On November 3, the voters of Boulder spoke – and they resoundingly rejected measures 300 and 301. These ballot issues would have divided our community, and would have locked measures into our city charter that would have stifled community efforts to provide affordable housing, to reduce our carbon footprint, and to maintain a dynamic economy.

Voters also elected 5 council members, including three who were endorsed by Better Boulder – Aaron Brockett, Suzanne Jones, and Bob Yates. None of the council candidates who supported 300 or 301 were elected. One of the newly elected council members, Jan Burton, while not endorsed by Better Boulder, is a supporter of smart land use, and we think will be a strong voice on the issues we work on.

The Daily Camera described the election results well in their editorial the morning after the election: “By a convincing margin, Boulder voters said no to citizen initiatives 300 and 301, and yes to modernity. The initiatives were pitched as growth-control measures, but many opponents agreed with Mayor Matt Appelbaum that their effect would be to close the door and make Boulder in effect a gated community. Both measures trailed 60-40 percent most of the night, a landslide in electoral terms.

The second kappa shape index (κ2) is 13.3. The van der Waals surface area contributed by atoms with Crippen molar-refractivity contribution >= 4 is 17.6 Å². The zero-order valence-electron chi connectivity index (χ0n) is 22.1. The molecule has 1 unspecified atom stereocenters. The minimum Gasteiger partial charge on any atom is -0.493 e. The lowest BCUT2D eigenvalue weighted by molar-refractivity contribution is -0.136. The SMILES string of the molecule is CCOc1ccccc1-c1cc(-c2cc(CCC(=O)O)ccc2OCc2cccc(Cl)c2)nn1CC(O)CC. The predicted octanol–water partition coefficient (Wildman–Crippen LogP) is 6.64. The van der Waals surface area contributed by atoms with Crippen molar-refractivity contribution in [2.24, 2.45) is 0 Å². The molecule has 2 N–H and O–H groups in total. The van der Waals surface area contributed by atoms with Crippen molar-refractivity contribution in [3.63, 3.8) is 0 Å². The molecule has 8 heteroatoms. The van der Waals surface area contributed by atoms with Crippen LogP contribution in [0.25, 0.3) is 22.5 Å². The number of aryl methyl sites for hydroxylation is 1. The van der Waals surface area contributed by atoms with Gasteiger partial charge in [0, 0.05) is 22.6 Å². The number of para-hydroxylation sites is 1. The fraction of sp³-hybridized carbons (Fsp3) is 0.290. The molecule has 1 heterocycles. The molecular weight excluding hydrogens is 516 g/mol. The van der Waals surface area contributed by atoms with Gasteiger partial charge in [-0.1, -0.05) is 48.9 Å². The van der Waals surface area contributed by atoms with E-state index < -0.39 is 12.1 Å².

The decisive outcome suggested a majority of Boulderites agree that the suburban model governing Boulder’s build-out in the latter half of the 20th century is sub-optimal in the age of global warming. Denser, mixed-use developments that allow residents to traverse residential, retail and office uses without driving long distances are key to reducing per capita carbon emissions.

Just as important, the outcome said Boulder, with its progressive tradition, is unwilling to devolve into an ever older, ever whiter, ever richer enclave.”

We could not have achieved this without you – the people who walked door to door delivering literature, wrote letters to the editor, licked envelopes, waved signs at streetcorners, and just talked to their friends and neighbors about these crucial elections.

Now comes the next phase – healing the divisions in our community, and working together, as one Boulder, to address the complex issues that do face us – how we can make meaningful progress on housing options for all income groups, move forward on our climate goals, maintain a strong entrepreneurial economy, and give people real transportation choices. We look forward to working with all of you to make Boulder even better.

– Will Toor